The Winnie Mabaso Foundation has an orphanage on the outskirts of Johannesburg and also runs several projects on the informal settlement of Meriting.
“Over fifteen hundred people live on this camp, and the community is desperately poor,” Lisa Ashton, the former BBC programme maker who set up the Winnie Mabaso Foundation, told us, “Families live in corrugated shack dwellings. There is no electricity, and water is collected from a few standpipes that are dotted around the settlement. Sanitation is minimal and up to twenty people can share an outside chemical toilet.
“Life is tough and unemployment is rife, but the people in the community are incredibly resilient with smiles that light up the darkest of days.”
The Foundation has been running a feeding scheme for the community for several years, and whilst one cannot underestimate the importance of this, Lisa wanted to find a more sustainable solution to providing food.
“The community are enormously poor, but one thing they do have is the most wonderful, fertile soil. It suddenly struck me one day that if we could enable the community to grow their own produce, they wouldn’t have to rely on us feeding them.
“A bit like that well-known Chinese proverb – give a man a fish and you feed him for day; teach a man to fish and you feed him for a lifetime.”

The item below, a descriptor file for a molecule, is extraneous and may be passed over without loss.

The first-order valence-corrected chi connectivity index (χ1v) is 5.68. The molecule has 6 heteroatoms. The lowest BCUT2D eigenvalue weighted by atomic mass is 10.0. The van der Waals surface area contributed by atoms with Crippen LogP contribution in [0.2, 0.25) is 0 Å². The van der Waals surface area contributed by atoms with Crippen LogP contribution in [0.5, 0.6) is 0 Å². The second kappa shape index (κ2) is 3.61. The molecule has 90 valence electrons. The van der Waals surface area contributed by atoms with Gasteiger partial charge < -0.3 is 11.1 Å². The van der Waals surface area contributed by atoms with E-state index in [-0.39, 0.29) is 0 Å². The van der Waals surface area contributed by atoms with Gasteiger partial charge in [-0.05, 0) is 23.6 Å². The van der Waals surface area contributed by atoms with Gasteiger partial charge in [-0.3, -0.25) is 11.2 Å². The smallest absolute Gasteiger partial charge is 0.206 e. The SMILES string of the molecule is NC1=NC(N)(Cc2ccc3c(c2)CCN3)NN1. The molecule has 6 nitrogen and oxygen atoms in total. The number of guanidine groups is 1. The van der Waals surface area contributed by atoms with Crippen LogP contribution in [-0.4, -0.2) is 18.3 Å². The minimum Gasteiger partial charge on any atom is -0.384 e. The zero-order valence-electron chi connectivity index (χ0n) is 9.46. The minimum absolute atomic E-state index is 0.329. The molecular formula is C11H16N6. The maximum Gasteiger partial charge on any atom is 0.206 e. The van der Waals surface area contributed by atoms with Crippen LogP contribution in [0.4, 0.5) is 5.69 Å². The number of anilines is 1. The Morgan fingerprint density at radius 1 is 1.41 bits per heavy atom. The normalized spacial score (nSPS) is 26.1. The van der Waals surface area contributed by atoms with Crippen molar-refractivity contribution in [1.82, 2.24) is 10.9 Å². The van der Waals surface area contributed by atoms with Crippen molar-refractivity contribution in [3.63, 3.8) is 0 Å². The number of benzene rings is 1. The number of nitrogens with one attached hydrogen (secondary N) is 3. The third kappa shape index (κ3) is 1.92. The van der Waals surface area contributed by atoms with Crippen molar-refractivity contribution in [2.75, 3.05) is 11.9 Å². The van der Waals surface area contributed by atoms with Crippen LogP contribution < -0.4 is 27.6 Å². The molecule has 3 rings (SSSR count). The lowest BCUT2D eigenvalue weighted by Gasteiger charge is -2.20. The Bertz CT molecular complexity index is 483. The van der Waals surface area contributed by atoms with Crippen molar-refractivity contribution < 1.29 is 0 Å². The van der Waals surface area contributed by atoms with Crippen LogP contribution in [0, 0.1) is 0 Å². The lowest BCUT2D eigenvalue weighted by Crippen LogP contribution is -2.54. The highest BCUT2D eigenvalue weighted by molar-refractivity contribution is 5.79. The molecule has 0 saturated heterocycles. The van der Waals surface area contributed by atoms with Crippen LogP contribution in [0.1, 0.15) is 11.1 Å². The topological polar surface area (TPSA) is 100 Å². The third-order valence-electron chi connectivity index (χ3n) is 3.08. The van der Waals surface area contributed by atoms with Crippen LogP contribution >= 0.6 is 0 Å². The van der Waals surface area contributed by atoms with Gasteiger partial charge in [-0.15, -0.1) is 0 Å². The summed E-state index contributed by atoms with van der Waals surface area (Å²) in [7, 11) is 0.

Lisa met with the community and asked them if they would like to learn how to grow their own vegetables and they unanimously agreed.
“What we have found is that the vegetable gardening project is not only relieving hunger, it’s also restoring dignity as the community are able to provide food for themselves and their families.
“It has been truly amazing to see how these little gardens have made such a huge difference to the community. The camp even looks different, with lush veggies growing all over the place. It’s a fabulous sight to see members of the community helping each other to water their plants or swopping tips and ideas. I’m sure even Monty Don would be proud of them!”